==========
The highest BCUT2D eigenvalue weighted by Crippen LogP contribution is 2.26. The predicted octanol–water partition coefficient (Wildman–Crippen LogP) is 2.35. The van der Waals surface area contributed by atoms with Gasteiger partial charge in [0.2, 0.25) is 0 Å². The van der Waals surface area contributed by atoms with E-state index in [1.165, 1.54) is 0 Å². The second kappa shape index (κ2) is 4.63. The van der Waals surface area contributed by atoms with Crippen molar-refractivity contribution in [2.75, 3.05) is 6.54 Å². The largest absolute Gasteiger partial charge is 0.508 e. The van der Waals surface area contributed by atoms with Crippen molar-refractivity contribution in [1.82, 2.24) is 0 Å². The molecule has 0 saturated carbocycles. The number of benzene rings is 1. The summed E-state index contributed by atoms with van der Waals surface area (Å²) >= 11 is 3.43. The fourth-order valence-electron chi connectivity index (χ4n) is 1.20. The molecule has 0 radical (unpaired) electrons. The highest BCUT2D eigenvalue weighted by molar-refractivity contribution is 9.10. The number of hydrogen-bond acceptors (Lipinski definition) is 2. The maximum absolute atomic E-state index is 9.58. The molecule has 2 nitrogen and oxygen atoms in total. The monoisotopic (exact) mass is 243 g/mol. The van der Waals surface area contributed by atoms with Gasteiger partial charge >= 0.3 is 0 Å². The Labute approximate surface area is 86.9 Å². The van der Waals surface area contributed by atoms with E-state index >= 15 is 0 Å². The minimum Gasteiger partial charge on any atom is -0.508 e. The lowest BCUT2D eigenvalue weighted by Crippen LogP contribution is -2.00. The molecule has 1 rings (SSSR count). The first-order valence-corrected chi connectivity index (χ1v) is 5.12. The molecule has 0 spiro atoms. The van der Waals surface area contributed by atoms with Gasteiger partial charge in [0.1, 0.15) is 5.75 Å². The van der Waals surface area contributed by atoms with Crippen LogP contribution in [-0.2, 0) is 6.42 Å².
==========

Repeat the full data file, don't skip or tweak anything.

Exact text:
The highest BCUT2D eigenvalue weighted by Crippen LogP contribution is 2.26. The predicted octanol–water partition coefficient (Wildman–Crippen LogP) is 2.35. The van der Waals surface area contributed by atoms with Gasteiger partial charge in [0.2, 0.25) is 0 Å². The van der Waals surface area contributed by atoms with E-state index in [1.165, 1.54) is 0 Å². The second kappa shape index (κ2) is 4.63. The van der Waals surface area contributed by atoms with Crippen molar-refractivity contribution in [2.75, 3.05) is 6.54 Å². The largest absolute Gasteiger partial charge is 0.508 e. The van der Waals surface area contributed by atoms with Crippen molar-refractivity contribution in [1.82, 2.24) is 0 Å². The molecule has 0 saturated carbocycles. The number of benzene rings is 1. The summed E-state index contributed by atoms with van der Waals surface area (Å²) >= 11 is 3.43. The fourth-order valence-electron chi connectivity index (χ4n) is 1.20. The molecule has 0 radical (unpaired) electrons. The highest BCUT2D eigenvalue weighted by molar-refractivity contribution is 9.10. The number of hydrogen-bond acceptors (Lipinski definition) is 2. The maximum absolute atomic E-state index is 9.58. The molecule has 2 nitrogen and oxygen atoms in total. The monoisotopic (exact) mass is 243 g/mol. The van der Waals surface area contributed by atoms with Gasteiger partial charge >= 0.3 is 0 Å². The Labute approximate surface area is 86.9 Å². The van der Waals surface area contributed by atoms with E-state index >= 15 is 0 Å². The minimum Gasteiger partial charge on any atom is -0.508 e. The lowest BCUT2D eigenvalue weighted by Crippen LogP contribution is -2.00. The molecule has 1 rings (SSSR count). The first-order valence-corrected chi connectivity index (χ1v) is 5.12. The molecule has 0 spiro atoms. The van der Waals surface area contributed by atoms with Gasteiger partial charge in [0.1, 0.15) is 5.75 Å². The van der Waals surface area contributed by atoms with Crippen LogP contribution in [-0.2, 0) is 6.42 Å².